Rehabilitation for dogs includes prescribed physical exercises, stretches and manual therapies (massage, stretching, gentle joint mobilization and range of motion exercises), sometimes in addition to other physical treatment modalities (low level laser therapy, cryotherapy and heat therapy) with the goal of restoring or preserving the pet’s normal physical function and abilities. Canine rehabilitation is best applied following an orthopedic surgery to expedite recovery or to treat acute, chronic and progressive conditions related to a dog’s musculoskeletal and neuromuscular systems.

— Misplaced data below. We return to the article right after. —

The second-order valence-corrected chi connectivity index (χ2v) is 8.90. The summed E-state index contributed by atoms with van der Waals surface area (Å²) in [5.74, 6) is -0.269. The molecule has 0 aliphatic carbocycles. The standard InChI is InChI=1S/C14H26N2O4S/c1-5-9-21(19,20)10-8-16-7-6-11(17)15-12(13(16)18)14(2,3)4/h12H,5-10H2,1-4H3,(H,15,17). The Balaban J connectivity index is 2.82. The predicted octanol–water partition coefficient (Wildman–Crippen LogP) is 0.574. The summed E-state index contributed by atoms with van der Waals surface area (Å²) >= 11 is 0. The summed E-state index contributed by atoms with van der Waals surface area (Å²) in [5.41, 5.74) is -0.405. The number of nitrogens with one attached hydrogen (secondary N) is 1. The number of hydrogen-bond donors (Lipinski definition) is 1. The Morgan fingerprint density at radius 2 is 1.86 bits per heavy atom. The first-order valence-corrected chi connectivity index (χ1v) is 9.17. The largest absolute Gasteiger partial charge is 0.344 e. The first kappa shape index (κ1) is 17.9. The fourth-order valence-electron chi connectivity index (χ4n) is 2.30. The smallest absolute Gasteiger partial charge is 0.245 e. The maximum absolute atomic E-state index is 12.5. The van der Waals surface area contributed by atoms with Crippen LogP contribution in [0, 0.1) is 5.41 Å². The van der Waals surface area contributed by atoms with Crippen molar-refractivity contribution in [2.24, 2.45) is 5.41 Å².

In both humans and animals, well-established scientific studies exist in support of rehabilitation’s large variety of clinical applications, including:
- Accelerated healing and return to normal physical function following an injury or orthopedic surgery (cranial cruciate ligament repair, fracture stabilization and spinal surgeries)
- Pain relief
- Prevention of permanent physical disabilities
- Improvement of chronic conditions (osteoarthritis and neuropathy)
- Slowed progression of progressive medical conditions (degenerative myelopathy)
In addition to these beneficial applications of rehabilitation, it has also been shown to reduce the likelihood of a future re-injury by improving balance and range of motion, reducing scar tissue formation and strengthening key muscle groups.